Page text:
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Francis Whitman, following his brush with death, drags the two younger brothers he hasn’t spoken with in a year to India for a reunion journey – one that he intends, perhaps against all better judgment, to bring a much-needed spiritual awakening to their family relations.
Comedy Drama - Like all Wes Anderson films, this is a quirky film all around, from
the dialogue, characters, and situations to the costume and set
design. The humor may be too dry and quirky for general audiences.
Berardinelli, Internet CriticFull Review Above Average ...it's an easy movie to admire but more difficult to like. Technically and thematically, there's a lot in The Darjeeling Limited to arrest the attention. Emotionally, there's a void.
Roger EbertFull Review Very Good The casting of the three brothers is also a good fit. Their personalities jostle one another in a family sort of way; they're replaying old tapes.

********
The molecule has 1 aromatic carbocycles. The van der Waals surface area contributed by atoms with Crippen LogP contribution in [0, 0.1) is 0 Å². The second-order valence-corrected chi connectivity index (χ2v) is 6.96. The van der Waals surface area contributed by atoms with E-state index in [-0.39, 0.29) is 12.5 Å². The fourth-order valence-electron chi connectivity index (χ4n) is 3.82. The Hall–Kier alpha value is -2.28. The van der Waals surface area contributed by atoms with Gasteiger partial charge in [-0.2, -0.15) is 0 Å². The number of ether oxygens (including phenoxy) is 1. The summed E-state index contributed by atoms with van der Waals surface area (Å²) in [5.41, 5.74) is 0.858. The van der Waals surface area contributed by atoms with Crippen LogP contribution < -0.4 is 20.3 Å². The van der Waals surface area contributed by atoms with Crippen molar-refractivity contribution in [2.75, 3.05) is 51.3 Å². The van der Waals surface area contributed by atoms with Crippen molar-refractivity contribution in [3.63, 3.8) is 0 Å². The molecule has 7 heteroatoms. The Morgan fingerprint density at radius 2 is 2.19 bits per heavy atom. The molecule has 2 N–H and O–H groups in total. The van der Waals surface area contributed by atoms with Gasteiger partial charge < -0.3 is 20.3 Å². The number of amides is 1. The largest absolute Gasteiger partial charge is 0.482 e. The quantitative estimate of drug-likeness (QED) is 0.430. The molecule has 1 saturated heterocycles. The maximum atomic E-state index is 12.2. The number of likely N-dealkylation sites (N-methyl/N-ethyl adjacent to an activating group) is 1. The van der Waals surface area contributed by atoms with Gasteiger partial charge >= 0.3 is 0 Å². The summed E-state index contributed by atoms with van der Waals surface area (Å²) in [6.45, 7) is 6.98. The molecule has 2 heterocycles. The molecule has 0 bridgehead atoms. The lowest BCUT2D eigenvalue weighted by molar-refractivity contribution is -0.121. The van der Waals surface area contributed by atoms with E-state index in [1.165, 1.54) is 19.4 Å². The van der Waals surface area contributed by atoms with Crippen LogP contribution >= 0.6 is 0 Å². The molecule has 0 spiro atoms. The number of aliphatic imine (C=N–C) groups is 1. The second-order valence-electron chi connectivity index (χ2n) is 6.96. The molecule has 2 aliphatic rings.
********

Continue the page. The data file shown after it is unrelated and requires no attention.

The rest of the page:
USA TodayFull Review Good One of the film's best assets is its lack of predictability and sense of caprice and possibility. Anderson's characters tend to be eccentrics or lost souls, or both.
Note: The rating
above is our interpretation of what the critic would give this movie based on
their review. We are not affiliated with these critic's in any way.
Three American brothers who have not spoken to each other in a year set off on a train voyage across India with a plan to find themselves and bond with each other -- to become brothers again like they used to be. Their "spiritual quest", however, veers rapidly off-course (due to events involving over-the-counter pain killers, Indian cough syrup, and pepper spray), and they eventually find themselves stranded alone in the middle of the desert with eleven suitcases, a printer, and a laminating machine. At this moment, a new, unplanned journey suddenly begins.